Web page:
One of the Northwest's most hotly contested salmon rescue plans was unveiled today by the Obama administration, and to the dismay of many environmentalists -- it doesn't stray far from Bush's 2008 proposal, reports Matthew Preusch of the Oregonian.

Obama and his team had until today to make changes to a Bush-era formula for protecting endangered runs of salmon and steelhead in the Columbia River Basin, tackling a long-running dispute on how to balance energy needs with salmon conservation. The new plan, called a biological opinion and required by the Endangered Species Act, in many ways, defends the old one, finding it to be "fundamentally sound." Said Commerce Secretary Gary Locke, who dealt with salmon issues and was criticized by environmentalists when he was Washington governor for trying to appease agricultural interests:

This biological opinion, backed by sound science and tremendous state and tribal support, will help preserve the vibrancy and vitality of the Columbia and Snake River basins for generations to come.

The Columbia River has blessed the region's residents with cheap hydroelectric power and broad navigation routes, but the area's federally protected salmon have seen far better days. Environmentalists say that four dams on the Snake River in particular are derailing salmon recovery efforts, which have not improved since the mid 1980s, and U.S. District Court Judge James Redden, who has thrown out previous  Bush administration plans, has agreed -- more or less. In 2005, he ordered the feds to temporarily increase the amount of water spilling from the dams.

Tale of two Northwest sagas: Hanford dust-up may be over, while salmon suit marches on

There have been significant developments this week in two of the longest-running environmental sagas in the Pacific Northwest, both pitting locals against the federal government. One is ostensibly resolved, while the other looks like it might never end:

  • The mega-slow cleanup pace of the Hanford Nuclear Reservation has been the subject of years of fights between Washington and the federal government, with deadlines set and agreed upon, and then promptly broken. This week Energy Secretary Stephen Chu traveled to Washington and inked another deal, again with court-enforceable deadlines, appearing near Hanford with Washignton Gov. Christine Gregoire and Oregon Gov. Ted Kulongoski. The deal gives the feds another 20 years to get the job done, Scott Learn of The Oregonian points out. (Chu also announced -- and this seems like it should have gotten more attention -- the release of $343 million in stimulus money to build new transmission lines to help use the Northwest's rapidly increasing supply of wind power. Tip of the hat to Anna King of KPLU for covering this.)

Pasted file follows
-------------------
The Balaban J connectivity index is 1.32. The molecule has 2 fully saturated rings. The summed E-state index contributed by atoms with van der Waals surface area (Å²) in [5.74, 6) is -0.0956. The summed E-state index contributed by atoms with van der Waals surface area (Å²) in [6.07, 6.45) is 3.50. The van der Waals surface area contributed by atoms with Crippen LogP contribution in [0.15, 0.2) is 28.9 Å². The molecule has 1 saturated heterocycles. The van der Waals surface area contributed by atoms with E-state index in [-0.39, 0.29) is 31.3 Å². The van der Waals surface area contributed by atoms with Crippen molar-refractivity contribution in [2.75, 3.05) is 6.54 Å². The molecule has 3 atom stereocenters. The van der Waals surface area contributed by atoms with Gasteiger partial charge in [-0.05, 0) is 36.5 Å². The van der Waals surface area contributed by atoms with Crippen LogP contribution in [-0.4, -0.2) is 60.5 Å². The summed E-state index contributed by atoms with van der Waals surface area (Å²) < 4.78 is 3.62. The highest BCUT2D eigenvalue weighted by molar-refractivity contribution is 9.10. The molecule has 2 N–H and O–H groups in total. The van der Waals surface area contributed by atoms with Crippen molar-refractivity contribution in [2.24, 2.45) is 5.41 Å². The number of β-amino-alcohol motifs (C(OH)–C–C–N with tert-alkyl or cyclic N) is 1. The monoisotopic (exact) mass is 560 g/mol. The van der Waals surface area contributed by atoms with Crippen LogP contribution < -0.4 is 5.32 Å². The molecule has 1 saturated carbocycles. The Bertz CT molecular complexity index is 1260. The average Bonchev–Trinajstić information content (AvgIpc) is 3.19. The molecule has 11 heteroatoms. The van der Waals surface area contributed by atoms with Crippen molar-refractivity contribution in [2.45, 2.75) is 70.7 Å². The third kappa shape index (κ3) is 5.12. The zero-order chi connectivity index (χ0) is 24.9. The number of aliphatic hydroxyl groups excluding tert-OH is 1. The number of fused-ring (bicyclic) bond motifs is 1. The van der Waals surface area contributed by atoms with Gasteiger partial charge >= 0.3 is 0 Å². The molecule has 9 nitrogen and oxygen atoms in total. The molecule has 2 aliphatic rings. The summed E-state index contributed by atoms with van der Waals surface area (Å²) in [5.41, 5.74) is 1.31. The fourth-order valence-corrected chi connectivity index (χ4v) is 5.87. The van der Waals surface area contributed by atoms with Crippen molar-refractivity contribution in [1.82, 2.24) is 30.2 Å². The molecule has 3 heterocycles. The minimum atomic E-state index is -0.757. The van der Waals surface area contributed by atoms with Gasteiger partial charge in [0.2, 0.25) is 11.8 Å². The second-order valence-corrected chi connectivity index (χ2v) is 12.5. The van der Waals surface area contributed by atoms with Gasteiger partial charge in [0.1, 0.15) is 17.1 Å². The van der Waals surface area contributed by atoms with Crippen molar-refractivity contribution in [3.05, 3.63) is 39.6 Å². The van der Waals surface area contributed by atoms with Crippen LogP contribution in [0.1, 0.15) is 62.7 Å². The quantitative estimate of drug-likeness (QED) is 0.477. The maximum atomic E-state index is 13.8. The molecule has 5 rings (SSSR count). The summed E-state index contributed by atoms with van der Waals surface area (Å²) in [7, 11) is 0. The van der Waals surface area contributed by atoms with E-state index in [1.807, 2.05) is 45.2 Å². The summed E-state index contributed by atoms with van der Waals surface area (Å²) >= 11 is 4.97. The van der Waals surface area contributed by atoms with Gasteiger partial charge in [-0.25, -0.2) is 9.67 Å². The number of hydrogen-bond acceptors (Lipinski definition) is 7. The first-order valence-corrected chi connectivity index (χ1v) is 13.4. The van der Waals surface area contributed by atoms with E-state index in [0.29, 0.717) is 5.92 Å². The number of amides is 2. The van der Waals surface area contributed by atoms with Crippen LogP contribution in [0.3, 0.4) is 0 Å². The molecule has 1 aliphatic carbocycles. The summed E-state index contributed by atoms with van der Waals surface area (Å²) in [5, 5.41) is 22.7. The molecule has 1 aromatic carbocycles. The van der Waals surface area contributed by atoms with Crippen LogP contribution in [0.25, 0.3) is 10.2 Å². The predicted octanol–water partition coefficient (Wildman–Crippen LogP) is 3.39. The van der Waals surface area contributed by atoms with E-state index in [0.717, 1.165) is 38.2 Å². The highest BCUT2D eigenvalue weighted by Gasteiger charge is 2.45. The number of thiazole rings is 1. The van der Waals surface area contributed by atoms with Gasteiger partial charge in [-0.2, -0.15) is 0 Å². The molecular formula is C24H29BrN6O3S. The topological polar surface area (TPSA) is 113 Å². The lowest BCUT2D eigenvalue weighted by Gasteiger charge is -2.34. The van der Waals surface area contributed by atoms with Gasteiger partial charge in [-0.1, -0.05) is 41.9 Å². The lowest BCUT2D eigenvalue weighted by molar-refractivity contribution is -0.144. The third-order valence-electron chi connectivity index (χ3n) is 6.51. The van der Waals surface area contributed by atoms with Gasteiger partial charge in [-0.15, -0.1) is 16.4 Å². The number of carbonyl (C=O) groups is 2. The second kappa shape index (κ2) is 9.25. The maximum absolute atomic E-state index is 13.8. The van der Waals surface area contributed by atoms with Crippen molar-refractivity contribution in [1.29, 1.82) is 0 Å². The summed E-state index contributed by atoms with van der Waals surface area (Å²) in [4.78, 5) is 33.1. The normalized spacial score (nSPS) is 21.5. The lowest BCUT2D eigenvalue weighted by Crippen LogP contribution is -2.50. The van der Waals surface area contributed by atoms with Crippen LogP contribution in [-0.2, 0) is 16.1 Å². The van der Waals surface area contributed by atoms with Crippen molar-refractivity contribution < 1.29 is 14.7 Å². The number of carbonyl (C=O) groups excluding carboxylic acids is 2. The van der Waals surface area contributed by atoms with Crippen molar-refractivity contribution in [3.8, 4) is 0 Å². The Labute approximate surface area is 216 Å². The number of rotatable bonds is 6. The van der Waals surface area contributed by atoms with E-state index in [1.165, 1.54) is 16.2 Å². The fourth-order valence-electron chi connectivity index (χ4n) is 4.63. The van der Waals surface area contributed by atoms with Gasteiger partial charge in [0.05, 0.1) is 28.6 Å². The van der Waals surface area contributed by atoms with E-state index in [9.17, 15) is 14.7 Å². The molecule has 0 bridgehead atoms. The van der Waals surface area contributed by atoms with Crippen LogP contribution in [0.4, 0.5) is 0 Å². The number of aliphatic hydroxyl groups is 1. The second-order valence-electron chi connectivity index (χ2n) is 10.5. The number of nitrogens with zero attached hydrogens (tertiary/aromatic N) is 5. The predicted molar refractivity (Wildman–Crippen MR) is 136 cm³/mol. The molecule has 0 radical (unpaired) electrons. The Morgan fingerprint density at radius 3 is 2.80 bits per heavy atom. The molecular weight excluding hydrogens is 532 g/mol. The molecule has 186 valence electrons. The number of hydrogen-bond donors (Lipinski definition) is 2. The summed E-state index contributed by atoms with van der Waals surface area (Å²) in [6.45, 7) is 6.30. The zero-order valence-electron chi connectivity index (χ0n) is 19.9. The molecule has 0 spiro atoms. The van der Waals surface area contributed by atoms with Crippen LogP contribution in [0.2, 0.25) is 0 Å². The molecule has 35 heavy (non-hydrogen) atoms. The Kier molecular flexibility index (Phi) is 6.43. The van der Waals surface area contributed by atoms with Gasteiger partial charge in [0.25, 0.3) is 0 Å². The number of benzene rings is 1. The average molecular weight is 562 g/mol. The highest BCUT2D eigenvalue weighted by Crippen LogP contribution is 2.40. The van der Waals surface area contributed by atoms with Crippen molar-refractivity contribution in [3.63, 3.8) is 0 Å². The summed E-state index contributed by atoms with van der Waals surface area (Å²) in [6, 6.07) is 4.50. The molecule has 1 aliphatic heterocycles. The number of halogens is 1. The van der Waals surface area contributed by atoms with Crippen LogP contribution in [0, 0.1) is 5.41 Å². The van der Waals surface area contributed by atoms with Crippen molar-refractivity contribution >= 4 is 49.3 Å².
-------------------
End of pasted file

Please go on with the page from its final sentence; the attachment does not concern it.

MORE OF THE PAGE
• Meanwhile, down in Portland, environmentalists and the state of Oregon have prosectued a yearslong court case against the Bush administration, claiming its plan to rescue salmon on the Snake and Columbia rivers is inadequate. The fish are protected under the Endangered Species Act, and many environmentalists say the only sure way to save them is to knock out four dams on the Snake. For a while speculation rose high that U.S. District Judge James Redding would step in and run the federal hydropower system on the rivers, but he seems reluctant to do so.

Columbia River barges involved in 5 mishaps

Tidewater Barge Lines vessels carrying a total of more than six million gallons of gasoline have been involved in five mishaps on the Columbia River in the last year and a half. Scott Learn of the Oregonian reports that officials have little to say about the incidents, citing confidentiality of ongoing investigations that have lasted up to 16 months. Three times the vessels went aground. The other two involved accidents at locks. The Vancouver, Wash.-based company's barges all have double hulls and multiple cargo compartments to reduce the likelihood of a spill from grounding, and reduce the amount of any spill. The company's last spill was in 1993.

Cut CA farms’ water to help Northwest’s orcas?

One doesn’t usually think of water used on farms in California as being in competition with the orcas of the Pacific Northwest. But that’s what a new federal endangered-species plan does, pointing out that water withheld from streams where salmon breed in the Central Valley affects orcas’ food supplies. Orcas specialize in salmon, particularly the Chinook. The National Marine Fisheries Service’s report could be used to restrict irrigation water in the valley, the nation’s leading producer of farmed goods. Les Blumenthal of McClatchy News Service does a good job highlighting an unspoken contradiction in the feds’ plan: While the California plan clearly says harming salmon hurts orcas, a separate Bush-era plan on the salmon stocks of the Columbia and Snake rivers – aimed at keeping intact electricity-producing dams that harm salmon – downplays the risk to orcas. It says additional salmon for orcas to eat can always be produced in hatcheries. Look here to find out why hatcheries might prove a problematic solution.